“What changed when they got to the league? How did they transition from college athletes to professional athletes? Like, things that they looked at, things that they worked on, their preparation before the games,” Bell explained. “Just little things that as a college athlete you don’t really pay attention to, but as a professional, like, these are grown men, and you’re coming in there to take their job so, you have to be on your Ps and Qs every day.”

Daniel Hardy, LB, Montana State

Daniel Hardy possesses incredible length to go along with his relentless motor. He posted the third-most sacks (16) in the FCS this season while bringing an immense amount of pressure each week. At times, he struggles with poor tackling angles and technique, but he is strong in run defense.

After beginning the year at 223 pounds, Hardy bulked up to 241 at the NFLPA Bowl. He turned heads in one-on-one drills, quickly beating opposing OTs.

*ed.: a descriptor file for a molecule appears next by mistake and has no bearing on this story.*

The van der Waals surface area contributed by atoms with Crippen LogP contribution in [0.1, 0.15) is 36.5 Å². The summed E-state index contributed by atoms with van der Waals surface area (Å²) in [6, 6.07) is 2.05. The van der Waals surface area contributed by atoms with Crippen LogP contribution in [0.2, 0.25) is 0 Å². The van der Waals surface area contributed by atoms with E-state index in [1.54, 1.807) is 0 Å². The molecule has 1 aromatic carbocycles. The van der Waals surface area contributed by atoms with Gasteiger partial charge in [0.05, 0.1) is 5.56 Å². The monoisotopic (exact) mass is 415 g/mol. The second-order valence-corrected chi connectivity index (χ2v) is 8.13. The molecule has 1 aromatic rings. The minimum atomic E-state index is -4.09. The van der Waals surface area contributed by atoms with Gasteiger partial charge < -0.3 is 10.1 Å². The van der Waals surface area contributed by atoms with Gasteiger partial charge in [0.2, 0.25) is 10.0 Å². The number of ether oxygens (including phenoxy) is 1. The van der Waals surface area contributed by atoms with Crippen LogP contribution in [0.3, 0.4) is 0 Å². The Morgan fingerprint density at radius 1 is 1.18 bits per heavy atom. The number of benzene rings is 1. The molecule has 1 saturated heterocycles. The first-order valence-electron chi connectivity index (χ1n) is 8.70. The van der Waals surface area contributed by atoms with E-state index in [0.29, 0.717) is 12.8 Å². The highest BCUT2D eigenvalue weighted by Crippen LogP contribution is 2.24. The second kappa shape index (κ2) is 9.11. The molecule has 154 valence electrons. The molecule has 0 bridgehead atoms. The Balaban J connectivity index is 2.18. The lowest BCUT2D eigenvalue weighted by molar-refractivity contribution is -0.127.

Clarence Hicks, LB, UTSA

Zach VanValkenburg, DL, Iowa

With a name like Zach VanValkenburg, the Iowa defensive lineman demands respect. But outside of his exquisite last name, VanValkenburg has produced on the field. He turns speed into power and plays with unquestioned effort. He moves his looming frame (6’4″, 264 pounds) well and is as much of a force against the run as he is rushing the passer.

Eric Johnson, DT, Missouri State

Eric Johnson can play anywhere between the B gaps (outside shoulder of guards) and wreak havoc. Although he shined as a run defender at Missouri State, he has had no issue dispatching his opposition in one-on-ones at NFLPA Bowl practices. He is exceptionally sudden and explosive, routinely winning with his first step/move.

Shermari Jones, RB, Coastal Carolina

Shermari Jones is a violent runner who sees the hole and accelerates. He thrived in Coastal Carolina’s spread-option offense, averaging 6.5 yards per attempt en route to 1,040 yards and 13 touchdowns in 2021. Jones only caught 3 balls, so he will need to prove he can handle passes out of the backfield. Still, he stands strong in pass protection and is built for the NFL (5’11”, 214 pounds).